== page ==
Excerpt

The following ran on the June 7, 2012, edition of The Hill. Political Scientist Cal Jillson provided expertise for this story.

Obama: Student loan rates a 'no-brainer'

 

June 11, 2012

By Amie Parnes

President Obama on Thursday accused congressional Republicans of stalling on legislation that would prevent student loan rates from doubling.

President Obama on Thursday accused congressional Republicans of stalling on legislation that would prevent student loan rates from doubling and urged them to “get to work.”

With less than a month to go before federally subsidized student loan rates double from 3.4 percent to 6.8 percent, Obama said lawmakers “can’t just sit on their hands.”

“My message is Congress is simple: ‘Let’s get back to work,’” Obama said at the University of Nevada Las Vegas. “How many people can afford to pay an extra 1,000 dollars if you’re a student just because Congress can’t get its act together?”

“That makes no sense,” he added. “This is a no-brainer … this is not complicated.”

Obama has tried to position himself as a champion of the lower student loan rates in visits to college campuses while trying to energize an age group that helped him win the White House in 2008.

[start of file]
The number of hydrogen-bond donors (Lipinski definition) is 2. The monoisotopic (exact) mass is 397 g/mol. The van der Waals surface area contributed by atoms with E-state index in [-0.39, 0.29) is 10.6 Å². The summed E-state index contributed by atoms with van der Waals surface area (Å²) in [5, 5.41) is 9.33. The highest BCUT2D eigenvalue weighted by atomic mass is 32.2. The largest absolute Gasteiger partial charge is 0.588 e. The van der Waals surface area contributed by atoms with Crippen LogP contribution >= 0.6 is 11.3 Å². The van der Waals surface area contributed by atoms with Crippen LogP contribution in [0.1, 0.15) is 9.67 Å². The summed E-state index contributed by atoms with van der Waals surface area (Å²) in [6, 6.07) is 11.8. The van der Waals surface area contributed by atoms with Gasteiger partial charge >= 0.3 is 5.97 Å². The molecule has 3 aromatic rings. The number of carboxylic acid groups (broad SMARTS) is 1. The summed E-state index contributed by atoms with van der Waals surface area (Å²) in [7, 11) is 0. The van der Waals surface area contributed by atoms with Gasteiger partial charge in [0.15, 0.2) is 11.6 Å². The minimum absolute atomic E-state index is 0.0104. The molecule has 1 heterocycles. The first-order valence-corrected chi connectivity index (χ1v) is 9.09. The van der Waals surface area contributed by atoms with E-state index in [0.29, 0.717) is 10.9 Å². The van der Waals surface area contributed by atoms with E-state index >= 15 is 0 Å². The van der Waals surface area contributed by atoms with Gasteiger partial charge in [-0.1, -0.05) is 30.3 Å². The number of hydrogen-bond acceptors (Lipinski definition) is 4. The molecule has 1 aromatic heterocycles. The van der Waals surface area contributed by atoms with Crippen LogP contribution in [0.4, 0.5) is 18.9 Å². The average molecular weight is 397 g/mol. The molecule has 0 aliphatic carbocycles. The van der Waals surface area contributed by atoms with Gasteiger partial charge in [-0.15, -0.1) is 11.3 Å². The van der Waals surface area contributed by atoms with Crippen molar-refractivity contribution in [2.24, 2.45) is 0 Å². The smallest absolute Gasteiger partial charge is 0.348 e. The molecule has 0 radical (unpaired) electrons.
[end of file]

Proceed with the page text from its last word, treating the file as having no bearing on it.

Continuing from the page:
"I know this is an election year. That's not lost on me,” Obama said. “But at this make or break moment for America's middle class, we can't afford to have Congress take five months off.”

House Republicans passed their own version of student loan legislation last month over a presidential veto threat. And GOP leaders in both chambers have sent Obama two different proposals to pay for the $6 billion price tag for extending the lower loan rates. 

Republicans believe they have secured an advantage in the debate over loans because the White House has failed to respond to the two proposals. They accuse the president of campaigning on the issue so he can point to Congress for delaying action. ...

Cal Jillson, a professor of political science at Southern Methodist University, predicted Obama would have the upper hand in the debate.

“The simple message is always best,” Jillson said. “Obama is saying I don’t want these rates to rise and I will fight to see they don’t … while Republicans are saying, ‘We don’t want the rates to rise, but if they don’t we would have to offset the cost and it would be really, really hard.”

“[It’s] a rare win for Obama,” he said.